Advance Notice: Briefs

On this day in 1964: Democratic titans Conyers and Austin square off for U.S. House seat 

By: - September 1, 2021 8:04 am

Rep. John Conyers presented the Hubert H. Humphrey Civil and Human Rights Award to Harry Belafonte, 2010 | The Leadership Conference via Flickr CC BY-NC 2.0

On Sept. 1, 1964, John Conyers Jr. edged out Richard Austin in the Democratic Party primary contest for Michigan’s new 1st Congressional District seat. Conyers won the primary 108 votes.

The race was so close that Austin requested a recount. After the ballots were tabulated again, Conyers’ margin of victory was a razor-thin 44 votes, according to Detroit Free Press reporting. The seat was created due to the state’s reappointment effort.  

The election of Conyers and the re-election of U.S. Rep. Charles Diggs Jr. (D-Detroit) gave Michigan two Black congressmembers. It is the first time since the post-Civil War Reconstruction days that any state had elected more than one African American of Congress. 

Conyers, who was born in Highland Park and raised in Detroit, had been working as a private attorney and prior to 1961 had been a legislative assistant to U.S. Rep. John Dingell Jr. (D-Detroit). 

Richard Austin | Wikimedia Commons photo

A Stone Mountain, Ala., native, Austin graduated from Detroit’s Cass Technical High School and earned a bachelor’s degree in business administration from the Detroit Institute of Technology. He later became Michigan’s first Black certified public accountant. 

Austin also served as an elected delegate to the Michigan Constitutional Convention in 1961-62, as well as a member of the State Legislative Reapportionment Commission. He had been chair of the 15th Congressional District Democratic Party Organization in 1964. 

Conyers, a Northwestern High School and Wayne State University Law School graduate, had backing from the Trade Union Leadership Council, a relatively new group of Black trade unionists led by Robert “Buddy” Battle and Horace Sheffield Jr. Austin had the endorsement of the powerful UAW and Michigan Chronicle, the state’s largest Black newspaper.

Conyers went on to also win the November general election in landslide fashion over Robert Blackwell, a Black Republican, who later in 1968 became mayor of Highland Park. Conyers served in the U.S. House of Representatives until 2017 when resigned from the office after being accused of sexually harassing a legislative staffer. Conyers died in 2019.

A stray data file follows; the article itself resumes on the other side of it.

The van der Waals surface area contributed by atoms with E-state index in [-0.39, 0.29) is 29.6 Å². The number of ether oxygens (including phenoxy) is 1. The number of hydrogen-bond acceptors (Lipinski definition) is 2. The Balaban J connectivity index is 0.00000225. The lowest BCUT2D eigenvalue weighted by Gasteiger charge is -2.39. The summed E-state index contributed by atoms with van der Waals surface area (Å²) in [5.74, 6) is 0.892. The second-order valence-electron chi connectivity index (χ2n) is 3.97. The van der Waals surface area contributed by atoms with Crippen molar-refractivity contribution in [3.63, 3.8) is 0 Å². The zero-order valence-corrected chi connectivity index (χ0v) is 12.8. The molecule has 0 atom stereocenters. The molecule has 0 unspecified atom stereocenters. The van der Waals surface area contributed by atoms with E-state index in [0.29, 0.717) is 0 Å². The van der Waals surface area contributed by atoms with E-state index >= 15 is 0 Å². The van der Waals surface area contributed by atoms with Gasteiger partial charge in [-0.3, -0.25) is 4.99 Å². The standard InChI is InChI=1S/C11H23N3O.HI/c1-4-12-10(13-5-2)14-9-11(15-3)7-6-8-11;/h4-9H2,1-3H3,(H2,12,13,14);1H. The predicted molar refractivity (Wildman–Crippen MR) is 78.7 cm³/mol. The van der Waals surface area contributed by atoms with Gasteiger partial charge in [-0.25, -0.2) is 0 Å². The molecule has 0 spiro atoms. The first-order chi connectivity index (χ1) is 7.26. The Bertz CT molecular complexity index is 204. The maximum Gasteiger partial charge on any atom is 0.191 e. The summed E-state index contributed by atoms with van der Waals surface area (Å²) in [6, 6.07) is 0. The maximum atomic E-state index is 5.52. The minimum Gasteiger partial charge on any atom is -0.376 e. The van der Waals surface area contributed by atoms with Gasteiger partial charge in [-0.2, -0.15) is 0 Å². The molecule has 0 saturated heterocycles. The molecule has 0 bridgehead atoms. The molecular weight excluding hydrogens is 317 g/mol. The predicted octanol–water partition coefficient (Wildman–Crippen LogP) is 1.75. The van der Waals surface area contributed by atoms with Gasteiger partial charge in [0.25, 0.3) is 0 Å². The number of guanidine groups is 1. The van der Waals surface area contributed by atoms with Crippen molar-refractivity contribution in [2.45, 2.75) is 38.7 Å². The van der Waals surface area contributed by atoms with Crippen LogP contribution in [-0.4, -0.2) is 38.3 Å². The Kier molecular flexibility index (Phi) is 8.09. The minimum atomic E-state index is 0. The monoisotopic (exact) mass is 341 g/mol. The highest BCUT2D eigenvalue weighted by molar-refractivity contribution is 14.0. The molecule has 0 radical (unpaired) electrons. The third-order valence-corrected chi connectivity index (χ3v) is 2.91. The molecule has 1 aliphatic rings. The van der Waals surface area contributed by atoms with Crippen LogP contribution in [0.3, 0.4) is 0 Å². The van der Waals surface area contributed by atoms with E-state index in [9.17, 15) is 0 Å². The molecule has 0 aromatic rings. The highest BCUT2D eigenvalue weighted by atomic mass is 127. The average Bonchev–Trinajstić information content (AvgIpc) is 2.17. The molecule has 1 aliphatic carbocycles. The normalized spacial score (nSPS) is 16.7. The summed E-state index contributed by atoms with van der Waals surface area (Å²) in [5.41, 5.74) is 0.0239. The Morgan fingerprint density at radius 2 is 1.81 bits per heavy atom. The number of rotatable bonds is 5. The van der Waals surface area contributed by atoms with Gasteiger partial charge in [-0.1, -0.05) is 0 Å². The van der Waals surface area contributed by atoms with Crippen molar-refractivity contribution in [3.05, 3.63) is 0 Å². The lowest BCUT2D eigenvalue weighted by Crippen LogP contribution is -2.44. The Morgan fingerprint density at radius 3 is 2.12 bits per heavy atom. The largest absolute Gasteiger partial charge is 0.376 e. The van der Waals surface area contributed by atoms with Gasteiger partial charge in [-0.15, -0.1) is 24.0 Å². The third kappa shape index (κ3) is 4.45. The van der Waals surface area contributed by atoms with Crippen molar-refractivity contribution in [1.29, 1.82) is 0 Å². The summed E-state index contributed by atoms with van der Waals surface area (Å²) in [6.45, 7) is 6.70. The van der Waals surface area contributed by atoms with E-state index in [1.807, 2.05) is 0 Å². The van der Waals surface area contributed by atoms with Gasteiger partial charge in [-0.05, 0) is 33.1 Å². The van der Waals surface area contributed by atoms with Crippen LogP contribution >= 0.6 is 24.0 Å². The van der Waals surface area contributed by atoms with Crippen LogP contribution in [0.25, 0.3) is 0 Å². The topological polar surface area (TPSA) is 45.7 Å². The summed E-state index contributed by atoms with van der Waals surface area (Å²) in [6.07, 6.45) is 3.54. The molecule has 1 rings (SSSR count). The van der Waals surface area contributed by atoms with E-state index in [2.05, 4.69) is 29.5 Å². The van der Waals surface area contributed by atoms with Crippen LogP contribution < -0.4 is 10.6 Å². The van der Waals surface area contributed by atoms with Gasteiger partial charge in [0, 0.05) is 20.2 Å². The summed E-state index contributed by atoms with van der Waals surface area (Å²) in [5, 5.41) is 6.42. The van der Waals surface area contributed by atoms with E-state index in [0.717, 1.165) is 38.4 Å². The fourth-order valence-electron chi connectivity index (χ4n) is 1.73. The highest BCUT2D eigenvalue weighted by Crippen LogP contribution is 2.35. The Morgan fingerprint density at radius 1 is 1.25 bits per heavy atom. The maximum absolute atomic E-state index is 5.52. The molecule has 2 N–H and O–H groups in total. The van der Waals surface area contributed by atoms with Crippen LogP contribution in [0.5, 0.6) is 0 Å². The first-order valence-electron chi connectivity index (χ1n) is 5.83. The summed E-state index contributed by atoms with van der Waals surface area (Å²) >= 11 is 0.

During his tenure on Capitol Hill, he was House Judiciary Committee chair and helped to create the Martin Luther King federal holiday. Conyers holds the distinction of being the longest-serving African-American in congressional history and was referred to as the dean of the Congressional Black Caucus.

Austin was later elected Michigan secretary of state and served from 1971 to 1995. There, he championed motor-voter registration and mandatory seat belt legislation. He ran unsuccessfully for a U.S. Senate seat in 1976. U.S. Rep. Don Riegle (D-Flint) beat him in the Democratic Party primary. Austin died in 2001. 


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Ken Coleman
Ken Coleman

Ken Coleman covers Southeast Michigan, economic justice and civil rights. He is a former Michigan Chronicle senior editor and served as the American Black Journal segment host on Detroit Public Television. He has written and published four books on black life in Detroit, including Soul on Air: Blacks Who Helped to Define Radio in Detroit and Forever Young: A Coleman Reader. His work has been cited by the Detroit News, Detroit Free Press, History Channel and CNN. Additionally, he was an essayist for the award-winning book, Detroit 1967: Origins, Impacts, Legacies. Ken has served as a spokesperson for the Michigan Democratic Party, Detroit Public Schools, U.S. Sen. Gary Peters and U.S. Rep. Brenda Lawrence. Previously to joining the Advance, he worked for the Detroit Federation of Teachers as a communications specialist. He is a Historical Society of Michigan trustee and a Big Brothers Big Sisters of Metropolitan Detroit advisory board member.